NYT: "Transgender Law Makes North Carolina Pioneer In Bigotry"
Or, rather: it's less clear than the NYT makes it out to be. Many liberals have accepted the PC left's strange theory of "transgenderism"...and of course everything is easy and obvious and the left is always right and if you dissent you are a bigot...and all that...
But it just ain't so.
First, public restrooms and locker rooms are segregated by sex, not by gender. They have never been segregated by gender. Men are adult male persons (as the OED makes clear), and women are adult female persons. Kids old enough to do so on their own use the same one they'll use when they're adults. Gender has nothing to do with it. If restrooms were segregated by gender, then all masculine folks--including masculine women--would use one, and all feminine folks--including feminine men--would use the other. But that's not the way it is.
Second, the sex/gender distinction really is useful. It's useful despite the fact that extreme feminists and gender studies types are always shrieking about it. It's useful, and it captures an important and real difference. So it's too bad that (a) everybody completely ignores it, including the Times--and/or they just get it flat-out wrong, and (b) contemporary gender studies types have destroyed the concept gender so that now it is utterly incoherent and useless. (Short version of the actual distinction: sex: male/female. Gender: masculine/feminine.)
Third, the relevant part of the NC law just says that everybody has to follow the same rules about public restrooms: males in one, females in the other. That, in and of itself, is in no way some act of nuclear bigotry. "Gender identity" is a largely incoherent concept that's been cranked up specifically to get conclusions that the PC left wants in cases like this. It's not a real thing, and outrage that some people refuse to substitute "gender identity" for sex in such matters is just idiotic. It shows how far down the rabbit hole the Times has gone.
Now...there are complications. If a male dresses and acts like females normally do, he might have trouble using the men's bathroom. Even well-meaning guys in there taking a whiz might be freaked out. And, of course, some guys are assholes. So there's that too. My own current view is that the least-disruptive policy is probably just: let people use the other sex's restroom if they can get away with it without causing a riot. It's not really a huge deal, and it beats the other three most salient alternatives:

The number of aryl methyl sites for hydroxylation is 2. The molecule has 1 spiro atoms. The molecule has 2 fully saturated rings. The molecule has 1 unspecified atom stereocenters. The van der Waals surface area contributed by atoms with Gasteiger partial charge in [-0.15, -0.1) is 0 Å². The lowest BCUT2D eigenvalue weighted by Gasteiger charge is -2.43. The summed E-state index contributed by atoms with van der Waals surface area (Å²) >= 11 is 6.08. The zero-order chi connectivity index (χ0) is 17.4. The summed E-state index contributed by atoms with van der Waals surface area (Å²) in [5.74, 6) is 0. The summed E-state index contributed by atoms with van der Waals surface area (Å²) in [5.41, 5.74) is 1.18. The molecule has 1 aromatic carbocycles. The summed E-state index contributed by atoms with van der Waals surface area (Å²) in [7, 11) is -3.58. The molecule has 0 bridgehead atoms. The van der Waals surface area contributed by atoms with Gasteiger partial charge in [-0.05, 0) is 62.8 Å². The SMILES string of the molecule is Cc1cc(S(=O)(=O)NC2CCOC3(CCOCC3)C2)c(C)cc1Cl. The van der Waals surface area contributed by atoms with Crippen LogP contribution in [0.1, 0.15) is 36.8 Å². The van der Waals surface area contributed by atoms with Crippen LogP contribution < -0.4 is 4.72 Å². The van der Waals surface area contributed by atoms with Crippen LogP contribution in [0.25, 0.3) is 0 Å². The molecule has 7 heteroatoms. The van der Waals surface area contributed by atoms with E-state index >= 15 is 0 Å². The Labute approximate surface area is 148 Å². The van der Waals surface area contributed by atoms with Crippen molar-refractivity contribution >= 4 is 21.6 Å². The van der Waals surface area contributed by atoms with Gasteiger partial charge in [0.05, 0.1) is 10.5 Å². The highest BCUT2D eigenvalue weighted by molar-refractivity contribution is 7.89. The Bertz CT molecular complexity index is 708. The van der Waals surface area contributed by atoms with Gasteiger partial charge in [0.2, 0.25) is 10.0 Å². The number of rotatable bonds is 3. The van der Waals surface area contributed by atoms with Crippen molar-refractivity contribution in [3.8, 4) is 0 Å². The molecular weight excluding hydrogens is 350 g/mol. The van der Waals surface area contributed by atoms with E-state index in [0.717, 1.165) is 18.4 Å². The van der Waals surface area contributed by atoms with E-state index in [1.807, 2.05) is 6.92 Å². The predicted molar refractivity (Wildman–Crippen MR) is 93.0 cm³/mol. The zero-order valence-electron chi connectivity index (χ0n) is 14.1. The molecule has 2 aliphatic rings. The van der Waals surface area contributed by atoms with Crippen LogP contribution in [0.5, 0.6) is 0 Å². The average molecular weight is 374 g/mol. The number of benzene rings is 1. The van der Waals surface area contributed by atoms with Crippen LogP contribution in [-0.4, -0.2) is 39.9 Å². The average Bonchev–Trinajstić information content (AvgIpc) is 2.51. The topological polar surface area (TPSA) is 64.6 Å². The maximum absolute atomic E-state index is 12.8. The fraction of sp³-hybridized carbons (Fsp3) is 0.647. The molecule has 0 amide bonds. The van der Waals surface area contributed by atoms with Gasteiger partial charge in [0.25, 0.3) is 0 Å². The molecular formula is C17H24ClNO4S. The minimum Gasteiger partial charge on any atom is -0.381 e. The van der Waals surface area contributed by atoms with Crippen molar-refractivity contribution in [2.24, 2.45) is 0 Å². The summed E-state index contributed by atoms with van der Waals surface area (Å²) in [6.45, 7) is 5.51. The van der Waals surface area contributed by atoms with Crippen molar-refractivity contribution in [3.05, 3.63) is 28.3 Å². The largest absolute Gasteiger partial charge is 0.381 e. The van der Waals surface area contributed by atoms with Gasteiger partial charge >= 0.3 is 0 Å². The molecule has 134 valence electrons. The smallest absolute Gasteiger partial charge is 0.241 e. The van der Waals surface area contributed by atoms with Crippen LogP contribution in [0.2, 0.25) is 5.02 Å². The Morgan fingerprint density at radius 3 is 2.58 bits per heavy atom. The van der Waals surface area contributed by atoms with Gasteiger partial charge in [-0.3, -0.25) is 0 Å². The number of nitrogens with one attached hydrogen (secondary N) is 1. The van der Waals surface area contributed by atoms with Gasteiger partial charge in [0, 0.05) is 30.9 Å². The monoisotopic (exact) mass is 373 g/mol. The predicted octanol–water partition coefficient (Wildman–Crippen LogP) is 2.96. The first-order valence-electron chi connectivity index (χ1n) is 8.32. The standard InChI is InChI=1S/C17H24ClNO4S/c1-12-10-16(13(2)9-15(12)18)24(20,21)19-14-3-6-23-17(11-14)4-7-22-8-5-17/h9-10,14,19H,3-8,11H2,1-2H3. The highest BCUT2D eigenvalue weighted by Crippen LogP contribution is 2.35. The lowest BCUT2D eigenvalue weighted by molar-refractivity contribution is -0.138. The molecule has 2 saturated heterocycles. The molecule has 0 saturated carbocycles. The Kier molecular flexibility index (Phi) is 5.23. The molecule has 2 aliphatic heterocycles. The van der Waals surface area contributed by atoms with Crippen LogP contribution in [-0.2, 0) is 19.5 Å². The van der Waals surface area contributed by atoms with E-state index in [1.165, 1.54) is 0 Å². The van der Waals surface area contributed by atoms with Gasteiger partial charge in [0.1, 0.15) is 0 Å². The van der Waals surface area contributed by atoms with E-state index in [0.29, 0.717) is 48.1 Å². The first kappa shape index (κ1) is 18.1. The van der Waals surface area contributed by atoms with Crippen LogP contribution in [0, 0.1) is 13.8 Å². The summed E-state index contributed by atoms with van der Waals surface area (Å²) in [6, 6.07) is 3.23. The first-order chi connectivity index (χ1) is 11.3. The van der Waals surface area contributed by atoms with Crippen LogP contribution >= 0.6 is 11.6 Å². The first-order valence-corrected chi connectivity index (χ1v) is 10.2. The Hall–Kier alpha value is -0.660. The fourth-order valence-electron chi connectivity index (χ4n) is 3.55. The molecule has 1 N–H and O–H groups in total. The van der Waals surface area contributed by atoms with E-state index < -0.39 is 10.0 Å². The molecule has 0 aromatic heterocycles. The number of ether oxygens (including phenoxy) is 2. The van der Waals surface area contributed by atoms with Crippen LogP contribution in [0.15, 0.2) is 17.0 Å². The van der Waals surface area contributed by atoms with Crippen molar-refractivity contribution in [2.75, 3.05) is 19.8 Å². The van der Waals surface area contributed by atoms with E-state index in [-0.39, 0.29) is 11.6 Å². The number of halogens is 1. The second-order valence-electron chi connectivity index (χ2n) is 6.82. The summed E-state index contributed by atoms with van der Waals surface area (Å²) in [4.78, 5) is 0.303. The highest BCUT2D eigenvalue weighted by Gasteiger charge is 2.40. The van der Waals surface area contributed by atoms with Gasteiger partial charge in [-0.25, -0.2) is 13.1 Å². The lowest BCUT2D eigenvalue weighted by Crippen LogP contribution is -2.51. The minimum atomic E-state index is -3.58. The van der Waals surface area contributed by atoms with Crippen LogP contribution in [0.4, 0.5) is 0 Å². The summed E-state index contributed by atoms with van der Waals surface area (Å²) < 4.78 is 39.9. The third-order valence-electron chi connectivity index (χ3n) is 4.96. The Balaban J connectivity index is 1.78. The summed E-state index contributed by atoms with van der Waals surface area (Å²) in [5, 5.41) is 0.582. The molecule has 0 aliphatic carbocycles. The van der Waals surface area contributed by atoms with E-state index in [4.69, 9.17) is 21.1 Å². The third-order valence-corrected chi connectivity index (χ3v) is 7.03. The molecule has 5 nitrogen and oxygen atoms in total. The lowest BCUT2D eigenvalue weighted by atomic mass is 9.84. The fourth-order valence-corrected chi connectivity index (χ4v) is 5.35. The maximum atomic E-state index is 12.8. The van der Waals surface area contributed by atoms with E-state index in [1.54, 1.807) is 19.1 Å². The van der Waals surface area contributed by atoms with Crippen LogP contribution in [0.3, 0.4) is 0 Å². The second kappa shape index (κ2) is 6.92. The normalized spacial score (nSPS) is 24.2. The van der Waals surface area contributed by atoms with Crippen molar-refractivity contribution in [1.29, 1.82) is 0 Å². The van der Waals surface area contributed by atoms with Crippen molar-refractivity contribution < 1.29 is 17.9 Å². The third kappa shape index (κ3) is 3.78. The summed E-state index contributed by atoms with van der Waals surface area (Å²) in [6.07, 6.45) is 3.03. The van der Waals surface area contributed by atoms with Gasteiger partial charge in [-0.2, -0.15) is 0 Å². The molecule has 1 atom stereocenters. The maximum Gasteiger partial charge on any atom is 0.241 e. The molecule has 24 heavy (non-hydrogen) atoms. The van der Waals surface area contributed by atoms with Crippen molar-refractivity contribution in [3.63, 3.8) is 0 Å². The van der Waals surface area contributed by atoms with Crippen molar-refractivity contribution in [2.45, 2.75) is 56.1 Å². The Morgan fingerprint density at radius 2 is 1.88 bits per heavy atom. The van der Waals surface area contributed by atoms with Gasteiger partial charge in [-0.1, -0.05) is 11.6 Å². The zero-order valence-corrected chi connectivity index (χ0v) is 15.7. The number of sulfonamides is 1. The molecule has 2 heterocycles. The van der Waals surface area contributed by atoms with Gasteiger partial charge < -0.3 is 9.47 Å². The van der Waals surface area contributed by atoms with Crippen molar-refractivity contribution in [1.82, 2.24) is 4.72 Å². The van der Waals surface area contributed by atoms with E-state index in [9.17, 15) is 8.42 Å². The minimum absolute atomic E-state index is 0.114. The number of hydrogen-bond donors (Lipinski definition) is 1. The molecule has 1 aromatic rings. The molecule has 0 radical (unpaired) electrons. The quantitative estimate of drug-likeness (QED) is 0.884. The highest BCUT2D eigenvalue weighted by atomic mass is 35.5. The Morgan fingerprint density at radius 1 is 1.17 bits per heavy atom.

(a) Giving up on sex-segregated restrooms completely (theoretically elegant, but actually nutty).
(b) Building a third restroom everywhere (too expensive)
(c) Going full SJW and declaring that men become women by wearing women's clothes and/or thinking of themselves as women, and/or having largely cosmetic medical treatments to simulate a sex change (since we can't, currently, actually change someone's sex.)
So, the NC law might not be the world's best law. And if it was passed out of spite and/or assholishness...then its spiteful and/or assholish. But it is just nuts to pretend that it's off-the-scale prejudice simply to insist that everyone follow the same rules. Men who live as women are not women, and women who live as men are not men. And the law says that they have to follow the same rules everyone else does. And the NC law can be seen as simply recognizing what most of us agree with: we'd rather that strangers of the other sex not come into our public restrooms even if they make an effort to try to look like They belong there. Hell, I'm not all that wild about peeing in front of other dudes, actually. I'm used to it...but it's not like I like it. And I don't care all that much that sex-segregated restrooms are difficult to defend sub specie aeternitatis... That's the system, it's a good one for us, and it's understandable that some people don't want to change it simply because some other people are very insistent about a cluster of false and silly theories.
And none of this necessarily has anything to do with fearing violence against women. (Though that the PCs wouldn't fear this is weird, because they won't shut up about it in any other context...but their fear drops to zero here when it's eleven everywhere else...) The main issue is one of psychological comfort. And that's a perfectly reasonable consideration to bring to bear.
But, be all that as it may, I am currently thinking that it might be best to just turn a blind eye to occasional violations of the restroom segregation rules.